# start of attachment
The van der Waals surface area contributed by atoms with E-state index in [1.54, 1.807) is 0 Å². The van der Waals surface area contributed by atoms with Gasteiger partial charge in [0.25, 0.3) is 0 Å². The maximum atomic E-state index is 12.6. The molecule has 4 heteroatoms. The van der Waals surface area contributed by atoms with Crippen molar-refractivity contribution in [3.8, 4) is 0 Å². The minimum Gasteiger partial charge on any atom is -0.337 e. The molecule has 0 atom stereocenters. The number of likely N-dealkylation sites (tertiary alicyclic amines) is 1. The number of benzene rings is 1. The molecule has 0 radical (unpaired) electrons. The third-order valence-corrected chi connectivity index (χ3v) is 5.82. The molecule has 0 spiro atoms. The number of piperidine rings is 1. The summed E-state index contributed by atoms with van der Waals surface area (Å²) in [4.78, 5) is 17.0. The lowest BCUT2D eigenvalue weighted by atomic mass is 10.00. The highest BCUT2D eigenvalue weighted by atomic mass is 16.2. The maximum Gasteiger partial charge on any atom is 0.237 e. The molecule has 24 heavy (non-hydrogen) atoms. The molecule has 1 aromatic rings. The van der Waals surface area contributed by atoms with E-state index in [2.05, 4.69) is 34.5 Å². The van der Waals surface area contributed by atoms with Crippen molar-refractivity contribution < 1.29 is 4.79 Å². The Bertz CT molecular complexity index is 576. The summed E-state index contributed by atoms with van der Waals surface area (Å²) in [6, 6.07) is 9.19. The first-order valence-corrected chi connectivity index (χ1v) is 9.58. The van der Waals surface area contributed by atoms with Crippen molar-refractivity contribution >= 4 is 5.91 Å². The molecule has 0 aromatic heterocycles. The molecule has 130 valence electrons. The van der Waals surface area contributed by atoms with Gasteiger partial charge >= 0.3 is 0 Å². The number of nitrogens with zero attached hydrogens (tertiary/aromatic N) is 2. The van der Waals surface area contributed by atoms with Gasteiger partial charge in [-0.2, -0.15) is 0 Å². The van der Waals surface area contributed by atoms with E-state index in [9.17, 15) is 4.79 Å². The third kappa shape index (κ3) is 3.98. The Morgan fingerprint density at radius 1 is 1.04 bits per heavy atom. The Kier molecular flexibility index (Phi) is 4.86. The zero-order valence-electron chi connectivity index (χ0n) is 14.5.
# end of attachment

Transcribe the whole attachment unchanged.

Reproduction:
The van der Waals surface area contributed by atoms with E-state index in [1.54, 1.807) is 0 Å². The van der Waals surface area contributed by atoms with Gasteiger partial charge in [0.25, 0.3) is 0 Å². The maximum atomic E-state index is 12.6. The molecule has 4 heteroatoms. The van der Waals surface area contributed by atoms with Crippen molar-refractivity contribution in [3.8, 4) is 0 Å². The minimum Gasteiger partial charge on any atom is -0.337 e. The molecule has 0 atom stereocenters. The number of likely N-dealkylation sites (tertiary alicyclic amines) is 1. The number of benzene rings is 1. The molecule has 0 radical (unpaired) electrons. The third-order valence-corrected chi connectivity index (χ3v) is 5.82. The molecule has 0 spiro atoms. The number of piperidine rings is 1. The summed E-state index contributed by atoms with van der Waals surface area (Å²) in [4.78, 5) is 17.0. The lowest BCUT2D eigenvalue weighted by atomic mass is 10.00. The highest BCUT2D eigenvalue weighted by atomic mass is 16.2. The maximum Gasteiger partial charge on any atom is 0.237 e. The molecule has 24 heavy (non-hydrogen) atoms. The molecule has 1 aromatic rings. The van der Waals surface area contributed by atoms with E-state index in [2.05, 4.69) is 34.5 Å². The van der Waals surface area contributed by atoms with Crippen molar-refractivity contribution < 1.29 is 4.79 Å². The Bertz CT molecular complexity index is 576. The summed E-state index contributed by atoms with van der Waals surface area (Å²) in [6, 6.07) is 9.19. The first-order valence-corrected chi connectivity index (χ1v) is 9.58. The van der Waals surface area contributed by atoms with Crippen molar-refractivity contribution >= 4 is 5.91 Å². The molecule has 0 aromatic heterocycles. The molecule has 130 valence electrons. The van der Waals surface area contributed by atoms with Gasteiger partial charge >= 0.3 is 0 Å². The number of nitrogens with zero attached hydrogens (tertiary/aromatic N) is 2. The van der Waals surface area contributed by atoms with Gasteiger partial charge in [-0.2, -0.15) is 0 Å². The van der Waals surface area contributed by atoms with E-state index in [9.17, 15) is 4.79 Å². The third kappa shape index (κ3) is 3.98. The Morgan fingerprint density at radius 1 is 1.04 bits per heavy atom. The Kier molecular flexibility index (Phi) is 4.86. The zero-order valence-electron chi connectivity index (χ0n) is 14.5.